Bloody awful name for a band This Is The Kit may well be but this book is one that must not be judged by its cover. Talking of which, the album cover is another non-grabbing element that is probably best left alone unless you weirdly yearn for the return of TV series Little House On The Prairie and the annoying Half-Pint.
Basically, This Is The Kit is an outlet for English-born, Paris-based folk-rocker Kate Stables, and Bashed Out becomes her third long player and first since 2010’s Wriggle Out The Restless. She’s got some big fans, has Ms Stables: Elbow’s Guy Garvey is one admirer, but most tellingly, one half of The National’s Dessner twins – Aaron – is more than just a fan, he’s managed to squeeze in production duties for Bashed Out into a burgeoning schedule that’s also seen him “help shape the sound” of the upcoming album from Mumford And Sons.
In fact, the relationship with The National goes far deeper, with Stables’ sister Jane having helped the Americans when they first toured the UK some 15-odd years ago, providing makeshift floor and couch sleeping arrangements. Dessner also produced Wriggle Out The Restless, and both he and brother Bryce chip in here and there alongside other collaborators on Bashed Out.
So, several notable plusses to contra the aforementioned moniker and curious cover, then. Album opener Misunderstanding is an immediate indication of how the collection will shape up, a subtle but continuous guitar hook echoes alongside Stables’ delightfully gentle vocals, haunting atmospherics and occasional percussion. The title track shares a similar presence, Stables sounding a little like Dido with her understated singing. But it is the serene guitaring textures and swirling atmospherics that draw in the listener.
The excellent Vitamins is peppered with a memorable vocal melody and echo-laden effects whilst the brass-tinged Nits draws on the minimalism again, also providing an intriguing example of some of the lyrical oddities that appear within Stables’ songwriting – “the munching of the green hill” and “lucky little fatties” being a couple of lines unlikely to have seen any mileage before Bashed Out.
Occasionally we head towards the average: the acoustic led All In Cahoots opens with a line that doesn’t fill you with much confidence over what’s to follow as lyrics claim, “Just because they got away with it, doesn’t mean to say that we will, probably the opposite in fact”, sounding more like an everyday conversation than a song. We Are In features warbling vocals that fail to light up a mainly ambient focused effort, and by the time it clocks in at track nine the minimalism is starting to affect interest a touch.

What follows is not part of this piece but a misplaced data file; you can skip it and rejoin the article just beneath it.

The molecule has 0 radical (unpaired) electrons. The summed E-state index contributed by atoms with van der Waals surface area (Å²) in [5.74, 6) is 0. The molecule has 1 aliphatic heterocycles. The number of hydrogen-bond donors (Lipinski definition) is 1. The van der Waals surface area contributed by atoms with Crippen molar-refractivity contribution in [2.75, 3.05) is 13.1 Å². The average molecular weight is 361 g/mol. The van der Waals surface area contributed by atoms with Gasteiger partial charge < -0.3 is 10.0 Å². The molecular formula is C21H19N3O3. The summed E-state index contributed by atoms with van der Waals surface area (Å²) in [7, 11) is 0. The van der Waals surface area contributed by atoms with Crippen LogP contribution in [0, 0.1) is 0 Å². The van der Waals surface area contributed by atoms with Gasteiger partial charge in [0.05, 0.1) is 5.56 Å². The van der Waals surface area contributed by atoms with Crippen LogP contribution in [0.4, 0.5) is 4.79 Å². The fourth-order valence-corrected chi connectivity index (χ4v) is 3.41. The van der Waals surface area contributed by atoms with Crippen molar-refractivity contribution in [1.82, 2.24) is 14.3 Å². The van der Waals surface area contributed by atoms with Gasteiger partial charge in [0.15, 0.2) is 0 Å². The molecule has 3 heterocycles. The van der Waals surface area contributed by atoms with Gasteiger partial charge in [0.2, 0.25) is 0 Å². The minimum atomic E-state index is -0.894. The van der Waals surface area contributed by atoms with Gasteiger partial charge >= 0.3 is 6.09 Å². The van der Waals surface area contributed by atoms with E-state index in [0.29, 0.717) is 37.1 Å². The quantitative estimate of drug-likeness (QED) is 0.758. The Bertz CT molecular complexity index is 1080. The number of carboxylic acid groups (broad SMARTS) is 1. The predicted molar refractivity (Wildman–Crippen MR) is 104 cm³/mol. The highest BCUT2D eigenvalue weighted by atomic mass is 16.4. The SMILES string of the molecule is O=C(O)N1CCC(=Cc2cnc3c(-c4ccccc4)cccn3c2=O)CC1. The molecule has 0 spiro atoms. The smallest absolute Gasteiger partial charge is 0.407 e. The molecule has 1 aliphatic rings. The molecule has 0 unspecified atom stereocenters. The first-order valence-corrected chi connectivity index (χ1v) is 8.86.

The only glimpses of traditional folk appear in the banjo tinged Spores All Settling and the addictive strumming of Magic Spell but delightful floaty-synths are somewhat tempered by some more unconventional lyrics of “say the magic words, say the magic spell”. Stables then launches into a rather annoying barrage of “di did di-di, did-did-did-did didi”, making a somewhat crazy attempt to actually convince the listener to try performing magic spells for themselves: good grief, as if she expects anyone to be so stupid to actually try it, haha! It doesn’t work, by the way.
Silver John enjoys a tingling “woo-woo-woo-woo-oo-oo” climax after a plodding stroll through tempered percussion and multi-instrumentalism but the best is saved for last, with the superb Cold And Got Colder actually recalling Elbow, things getting a little more tasty for its rewarding conclusion.
Let’s face it, with the chief music writer of The National involved, Bashed Out was never going to be a dud. Whether or not it’s enough to push Stables into a more prominent place, however, remains to be seen, but surely a wider acknowledgement of her prowess can’t be far away.